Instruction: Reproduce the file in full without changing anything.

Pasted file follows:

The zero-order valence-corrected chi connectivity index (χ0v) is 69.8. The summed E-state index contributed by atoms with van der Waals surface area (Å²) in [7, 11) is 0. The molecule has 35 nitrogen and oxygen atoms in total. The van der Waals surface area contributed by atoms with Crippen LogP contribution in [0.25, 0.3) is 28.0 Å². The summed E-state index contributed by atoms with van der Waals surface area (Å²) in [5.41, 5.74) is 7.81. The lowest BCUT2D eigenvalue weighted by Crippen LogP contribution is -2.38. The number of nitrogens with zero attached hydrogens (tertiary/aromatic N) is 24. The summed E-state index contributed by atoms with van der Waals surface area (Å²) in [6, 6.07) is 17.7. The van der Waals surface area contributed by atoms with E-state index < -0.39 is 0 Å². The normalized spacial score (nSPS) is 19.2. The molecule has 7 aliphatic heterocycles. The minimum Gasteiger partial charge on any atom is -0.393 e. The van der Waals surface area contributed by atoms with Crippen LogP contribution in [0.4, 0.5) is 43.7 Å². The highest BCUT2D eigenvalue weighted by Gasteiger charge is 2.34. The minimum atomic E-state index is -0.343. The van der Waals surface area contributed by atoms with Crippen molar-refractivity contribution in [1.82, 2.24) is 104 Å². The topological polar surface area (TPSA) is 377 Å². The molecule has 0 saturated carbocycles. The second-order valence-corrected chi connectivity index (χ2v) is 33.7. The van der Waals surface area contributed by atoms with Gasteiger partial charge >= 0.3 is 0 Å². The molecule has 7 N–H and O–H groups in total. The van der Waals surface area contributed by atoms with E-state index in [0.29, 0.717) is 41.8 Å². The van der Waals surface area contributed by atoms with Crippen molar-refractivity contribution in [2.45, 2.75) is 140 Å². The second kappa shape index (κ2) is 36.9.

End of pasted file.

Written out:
The zero-order valence-corrected chi connectivity index (χ0v) is 69.8. The summed E-state index contributed by atoms with van der Waals surface area (Å²) in [7, 11) is 0. The molecule has 35 nitrogen and oxygen atoms in total. The van der Waals surface area contributed by atoms with Crippen LogP contribution in [0.25, 0.3) is 28.0 Å². The summed E-state index contributed by atoms with van der Waals surface area (Å²) in [5.41, 5.74) is 7.81. The lowest BCUT2D eigenvalue weighted by Crippen LogP contribution is -2.38. The number of nitrogens with zero attached hydrogens (tertiary/aromatic N) is 24. The summed E-state index contributed by atoms with van der Waals surface area (Å²) in [6, 6.07) is 17.7. The van der Waals surface area contributed by atoms with E-state index < -0.39 is 0 Å². The normalized spacial score (nSPS) is 19.2. The molecule has 7 aliphatic heterocycles. The minimum Gasteiger partial charge on any atom is -0.393 e. The van der Waals surface area contributed by atoms with Crippen LogP contribution in [0.4, 0.5) is 43.7 Å². The highest BCUT2D eigenvalue weighted by Gasteiger charge is 2.34. The minimum atomic E-state index is -0.343. The van der Waals surface area contributed by atoms with Crippen molar-refractivity contribution in [1.82, 2.24) is 104 Å². The topological polar surface area (TPSA) is 377 Å². The molecule has 0 saturated carbocycles. The second-order valence-corrected chi connectivity index (χ2v) is 33.7. The van der Waals surface area contributed by atoms with Gasteiger partial charge >= 0.3 is 0 Å². The molecule has 7 N–H and O–H groups in total. The van der Waals surface area contributed by atoms with E-state index in [0.29, 0.717) is 41.8 Å². The van der Waals surface area contributed by atoms with Crippen molar-refractivity contribution in [2.45, 2.75) is 140 Å². The second kappa shape index (κ2) is 36.9.